Based on a back-extraction of bis(4,4,4-trifluoro-1-(2-thienyl)-1,3-butanedionato)copper(II), a method for the simultaneous determination of the copper(II) complexing capacity of natural water and the conditional stability constant of copper(II) complex with naturally occurring ligands was developed. The feasibility of the proposed method was confirmed using nitrilotriacetic acid and ethylenediamine-N,N′-dipropionic acid instead of naturally occurring ligands. It was then applied to a pond-water sample. The results indicated that two types of copper(II) complexes having different stabilities were formed upon the addition of copper(II) to the sample. By using the copper(II) complexing capacity and the conditional stability constant, the distribution of copper(II) species in pond water was calculated. It was found that most of the copper(II) in pond water exists as a complex with a naturally occurring ligand, and that the concentration of free copper(II) ion is extremely low.
A new on-line sample preparation system using column-switching HPLC was developed for the structure elucidation of compounds in mixtures by NMR. This system consists of three HPLC sections, separating the compounds of interest (LC-1), trapping the separated compounds on a trapping column using H2O and then replacing H2O with D2O (LC-2), and eluting the compounds from the trapping column using a deuterated solvent for an NMR measurement (LC-3). The system allows easy separation of a trace amount of the compounds from a mixture, desalting and concentration of the separated compounds, and the use of a deuterated solvent, such as CD3OD, for an NMR measurement. It was successfully applied to the structure elucidation of (±)-propranolol hydrochloride and a mixture of vitamin E derivatives as models. This new tool should be of considerable value in various fields for rapid sample preparation for NMR measurements.
It was found that Arrhenius plots were composed of two straight portions for As deposited on the PG and NPG furnace walls and of one straight portion for that on active carbon formed from the pyrolysis of ascorbic acid at a low-temperature pyrolysis. To correct the absorbance of the first peak for that of the second peak, the absorbance corresponding to the second peak in the period of the first peak was evaluated by extrapolating the straight line for the second peak to each atomization time. The activation energy (Ea) for the first peak depended on the ratio of the edge carbon species in graphite as the condensed phase based on Raman spectrometry. At a high temperature pyrolysis, the first straight portion disappeared and the Ea for the second straight portion increased in the PG and NPG furnaces. The existence of two types of atomization mechanisms as the first atomization corresponding to the desorption of As binding to active sites and the second atomization corresponding to the desorption of As intercalated within the graphite structure are proposed. On the active carbon, an increase in Ea was also observed, which is in agreement with that observed at the high-temperature pyrolysis in the graphite furnaces.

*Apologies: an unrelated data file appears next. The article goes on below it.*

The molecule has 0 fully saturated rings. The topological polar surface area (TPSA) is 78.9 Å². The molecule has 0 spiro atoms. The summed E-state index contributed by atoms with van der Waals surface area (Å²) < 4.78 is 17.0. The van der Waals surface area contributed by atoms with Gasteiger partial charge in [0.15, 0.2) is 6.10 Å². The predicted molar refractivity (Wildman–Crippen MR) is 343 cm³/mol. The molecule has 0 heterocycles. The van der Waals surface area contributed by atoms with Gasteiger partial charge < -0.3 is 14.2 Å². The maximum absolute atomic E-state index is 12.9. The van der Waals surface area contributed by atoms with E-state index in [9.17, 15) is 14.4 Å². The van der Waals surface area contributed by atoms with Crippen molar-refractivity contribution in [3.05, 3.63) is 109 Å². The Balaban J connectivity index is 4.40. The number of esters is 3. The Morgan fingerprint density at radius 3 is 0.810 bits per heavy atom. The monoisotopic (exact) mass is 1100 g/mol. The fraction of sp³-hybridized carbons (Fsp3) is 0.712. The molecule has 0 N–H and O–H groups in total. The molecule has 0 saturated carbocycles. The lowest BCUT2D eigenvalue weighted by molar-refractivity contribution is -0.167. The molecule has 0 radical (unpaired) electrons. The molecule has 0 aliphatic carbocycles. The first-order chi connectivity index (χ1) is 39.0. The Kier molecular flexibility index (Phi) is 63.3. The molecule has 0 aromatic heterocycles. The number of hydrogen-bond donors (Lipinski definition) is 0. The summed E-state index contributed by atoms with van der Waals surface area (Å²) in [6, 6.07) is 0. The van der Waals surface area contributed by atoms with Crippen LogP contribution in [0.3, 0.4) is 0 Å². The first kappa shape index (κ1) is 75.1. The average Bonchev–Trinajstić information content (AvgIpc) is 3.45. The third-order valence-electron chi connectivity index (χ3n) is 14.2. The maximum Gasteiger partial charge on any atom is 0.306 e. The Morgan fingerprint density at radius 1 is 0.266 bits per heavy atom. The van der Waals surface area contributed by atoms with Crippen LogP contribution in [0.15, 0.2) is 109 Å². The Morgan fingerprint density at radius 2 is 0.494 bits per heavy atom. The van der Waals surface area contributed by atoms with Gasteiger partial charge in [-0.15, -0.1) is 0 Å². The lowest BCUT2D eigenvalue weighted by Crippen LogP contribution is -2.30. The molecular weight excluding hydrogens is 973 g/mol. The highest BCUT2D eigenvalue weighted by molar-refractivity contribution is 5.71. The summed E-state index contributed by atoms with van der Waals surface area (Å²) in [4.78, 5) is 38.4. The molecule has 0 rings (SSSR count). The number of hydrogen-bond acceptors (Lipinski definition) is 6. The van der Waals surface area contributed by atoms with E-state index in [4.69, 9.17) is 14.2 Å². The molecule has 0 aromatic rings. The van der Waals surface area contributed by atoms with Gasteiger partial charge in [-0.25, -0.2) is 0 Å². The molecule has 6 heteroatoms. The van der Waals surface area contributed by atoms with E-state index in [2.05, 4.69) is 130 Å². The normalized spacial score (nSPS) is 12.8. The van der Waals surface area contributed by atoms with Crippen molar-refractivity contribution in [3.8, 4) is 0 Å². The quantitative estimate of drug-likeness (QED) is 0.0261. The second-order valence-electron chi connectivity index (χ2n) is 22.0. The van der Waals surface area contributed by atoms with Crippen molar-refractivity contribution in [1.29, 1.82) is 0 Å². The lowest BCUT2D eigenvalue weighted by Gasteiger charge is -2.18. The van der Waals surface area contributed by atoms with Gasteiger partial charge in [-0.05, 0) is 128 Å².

Measurement of refractive index and trace element analysis by ICP-MS were applied to the forensic discrimination of bottle glass samples from different origins. Refractive index was calculated from the matching temperature at which glass fragments became invisible in the silicone oil. Sample solution for ICP-MS was prepared by dissolving approximately 10 mg of glass fragments into a mixture of 0.5 ml of HF and 0.5 ml of HClO4 and heating for 2 h using a microwave oven, followed by dilution to 25 ml after 2 ml of HNO3 was added. Thirteen elements (Co, Cu, Zn, Rb, Sr, Zr, Ag, Sn, Sb, Ba, La, Ce and Pb) were found to be useful for the discrimination of bottle glasses. These elements in NIST SRM 612 (Trace Elements in Glass) could be determined with an RSD less than 3.2%, except for Sn and Pb. The proposed method was applied to 16 bottle glass samples. Of 120 pairs among 16 bottle samples, 13 pairs were indistinguishable by RI only. Combination of trace element analysis by ICP-MS and refractive index measurement made it possible to distinguish all the pairs.
A time-resolved quasi-elastic laser-scattering method was applied to monitor the dynamic and collective behavior of molecules of an anionic surfactant, sodium dodecyl sulfate (SDS), around the critical micelle concentration (cmc) at several water/chlorinated hydrocarbon interfaces. The time courses of the capillary wave frequencies after injection of the SDS solutions into the water phase were investigated. We found that when the injected concentration is above the cmc, the relative number density of SDS molecules decreases with an increase in the bulk aqueous concentration at all the examined interfaces. We also found that the relative number density of SDS molecules adsorbed onto the interface increases with a decrease in the permittivity of the organic phase. Our results suggested that the adsorption of SDS molecules was affected by the permittivity of the organic phase.